NEW YORK (AP) — These days, an invitation to a tea party likely means lots of heated political talk. But at one held this week in Manhattan, the only thing brewing was Earl Grey and a love fest for a Tony Award nominee.
LaTanya Richardson Jackson was the guest of honor as two dozen celebrity friends ranging from Judge Judy to Star Jones came to toast the actress, currently starring on Broadway in "A Raisin in the Sun" opposite Denzel Washington.
The party, at Lady Mendl's Tea Salon at the Inn at Irving Place, was hosted by Julianne Moore and the good vibes came from as far away as the White House — Michelle Obama sent a letter with her "warmest greetings."
Among those who attended Tuesday included producer and writer Tonya Lewis Lee, editor Susan Taylor, dancer and choreographer Judith Jamison, floral designer Saundra Parks, costume designer Ann Roth and actresses Marsha Stephanie Blake, Judith Light, Ellen Barkin, S. Epatha Merkerson, Michelle Beck, Pauletta Washington, Phylicia Rashad and Julie Halston. Richardson Jackson's husband, Samuel L. Jackson, looked cool in a white cap and white shorts.
"I thank you for this moment," said the guest of honor, holding a flute of bubbly. "I raise a glass for all of you. Thank you for being in my life. God bless each and every one of you." She ended with the cheer: "To the women and the women that we love."
Moore, who befriended Richardson Jackson when they shot the 2006 film "Freedomland," said she saw "A Raisin in the Sun" on opening night and was "absolutely staggered" by her pal's portrayal of matriarch Lena Younger.
"She was loving and maternal and fierce and complex and passionate and demanding and manipulative — a million, wonderful things," said Moore, the newly crowned best actress winner at the Cannes Film Festival. "In short, she was a live human being onstage. And as we know, that's the hardest thing to do."
Lorraine Hansberry's play, set in 1950s Chicago, centers on a struggling working-class black family anxiously awaiting a $10,000 insurance check and the ensuing squabbles over how to spend it.
Richardson Jackson's co-star Sophie Okonedo, a British actress who naturally knows a thing or two about tea, attended the party and was excited to have a photo taken of her with Judge Judy ("My mum is her No. 1 fan," she said.)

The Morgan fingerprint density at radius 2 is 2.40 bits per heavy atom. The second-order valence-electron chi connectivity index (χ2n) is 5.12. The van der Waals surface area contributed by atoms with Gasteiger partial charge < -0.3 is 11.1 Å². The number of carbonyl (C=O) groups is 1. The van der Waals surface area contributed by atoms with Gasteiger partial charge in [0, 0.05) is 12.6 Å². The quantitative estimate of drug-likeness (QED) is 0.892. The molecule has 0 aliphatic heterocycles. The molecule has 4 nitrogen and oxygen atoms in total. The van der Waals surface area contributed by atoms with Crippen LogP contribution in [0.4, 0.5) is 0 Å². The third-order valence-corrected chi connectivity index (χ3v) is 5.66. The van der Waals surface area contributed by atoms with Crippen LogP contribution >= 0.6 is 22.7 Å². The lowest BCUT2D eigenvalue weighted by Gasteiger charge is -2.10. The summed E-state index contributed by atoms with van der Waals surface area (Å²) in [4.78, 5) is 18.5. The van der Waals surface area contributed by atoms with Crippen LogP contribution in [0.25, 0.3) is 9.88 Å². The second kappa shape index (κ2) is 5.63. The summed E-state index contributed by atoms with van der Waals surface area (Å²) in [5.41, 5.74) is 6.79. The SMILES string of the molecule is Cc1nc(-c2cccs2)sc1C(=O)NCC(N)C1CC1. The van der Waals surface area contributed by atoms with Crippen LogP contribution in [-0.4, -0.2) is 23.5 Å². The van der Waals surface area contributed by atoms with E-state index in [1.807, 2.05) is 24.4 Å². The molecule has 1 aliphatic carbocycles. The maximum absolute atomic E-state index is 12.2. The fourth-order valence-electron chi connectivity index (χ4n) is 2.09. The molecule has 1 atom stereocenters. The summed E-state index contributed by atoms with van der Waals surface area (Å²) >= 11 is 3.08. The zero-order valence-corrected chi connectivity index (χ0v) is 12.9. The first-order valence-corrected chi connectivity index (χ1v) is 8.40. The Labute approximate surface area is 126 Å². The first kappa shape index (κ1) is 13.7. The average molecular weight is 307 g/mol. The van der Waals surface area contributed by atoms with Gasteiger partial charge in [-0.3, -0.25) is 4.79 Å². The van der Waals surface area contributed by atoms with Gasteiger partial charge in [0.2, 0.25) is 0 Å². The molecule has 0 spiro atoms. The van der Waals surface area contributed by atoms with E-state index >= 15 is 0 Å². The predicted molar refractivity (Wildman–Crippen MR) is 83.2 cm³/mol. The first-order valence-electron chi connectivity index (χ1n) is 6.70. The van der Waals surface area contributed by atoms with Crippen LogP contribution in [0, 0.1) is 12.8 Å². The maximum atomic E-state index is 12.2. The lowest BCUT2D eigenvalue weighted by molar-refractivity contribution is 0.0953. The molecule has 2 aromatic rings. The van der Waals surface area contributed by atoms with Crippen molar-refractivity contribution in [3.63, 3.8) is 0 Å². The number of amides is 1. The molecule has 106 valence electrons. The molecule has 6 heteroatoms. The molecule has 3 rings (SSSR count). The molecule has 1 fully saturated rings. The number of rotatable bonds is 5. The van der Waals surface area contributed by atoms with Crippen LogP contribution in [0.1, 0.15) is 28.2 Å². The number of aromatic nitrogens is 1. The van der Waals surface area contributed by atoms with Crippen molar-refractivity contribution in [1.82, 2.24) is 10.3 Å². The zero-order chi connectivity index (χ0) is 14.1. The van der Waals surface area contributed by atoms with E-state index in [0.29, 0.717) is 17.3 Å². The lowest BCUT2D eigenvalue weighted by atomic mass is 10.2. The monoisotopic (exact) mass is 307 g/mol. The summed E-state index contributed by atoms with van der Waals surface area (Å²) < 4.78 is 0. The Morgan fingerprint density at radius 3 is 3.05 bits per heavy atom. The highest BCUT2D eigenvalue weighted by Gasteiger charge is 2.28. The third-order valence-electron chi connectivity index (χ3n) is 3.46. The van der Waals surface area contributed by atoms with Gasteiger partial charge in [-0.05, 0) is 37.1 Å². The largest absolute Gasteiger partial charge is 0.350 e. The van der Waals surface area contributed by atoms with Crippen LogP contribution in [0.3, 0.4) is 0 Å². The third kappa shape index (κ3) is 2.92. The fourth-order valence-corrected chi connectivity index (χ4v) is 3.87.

Okonedo, who also earned a Tony nod for the play, said Richardson Jackson, 64, who has appeared in the films "Sleepless in Seattle" and "Malcolm X," was finally having her chance to shine this award season.
"She's such a brave actress and also she's such an amazing person," Okonedo said. "As you can see, she's got a lot of friends. I think a lot of people are just glad to see her get her chance finally."
Mrs. Obama, who sent a signed letter on White House stationary, saw the show on April 12 with the president. "Your powerful performances continue to inspire people across our country and around the world," she wrote.
Richardson Jackson's Tony nomination almost didn't happen: She was visiting New York in February when "A Raisin in the Sun" director Kenny Leon asked her to step in for Diahann Carroll, who pulled out during rehearsals because of the vigorous demands of the show. Performances started a month later.
Now the actress, who was last on Broadway in the 2009 revival of "Joe Turner's Come and Gone," faces off on June 8 against fellow best actress nominees Tyne Daly, Cherry Jones, Audra McDonald and Estelle Parsons.
Co-star Anika Noni Rose, a Tony winner for "Caroline or Change" who also has been nominated this year, said Richardson Jackson was nervous at first to jump into the ensemble but soon fit in with ease.
"She came in at the last minute, just about off-book, and has been fantastic. Like gangbusters since Day One," Rose said. "It has been wonderful. I can't imagine this cast being another way."
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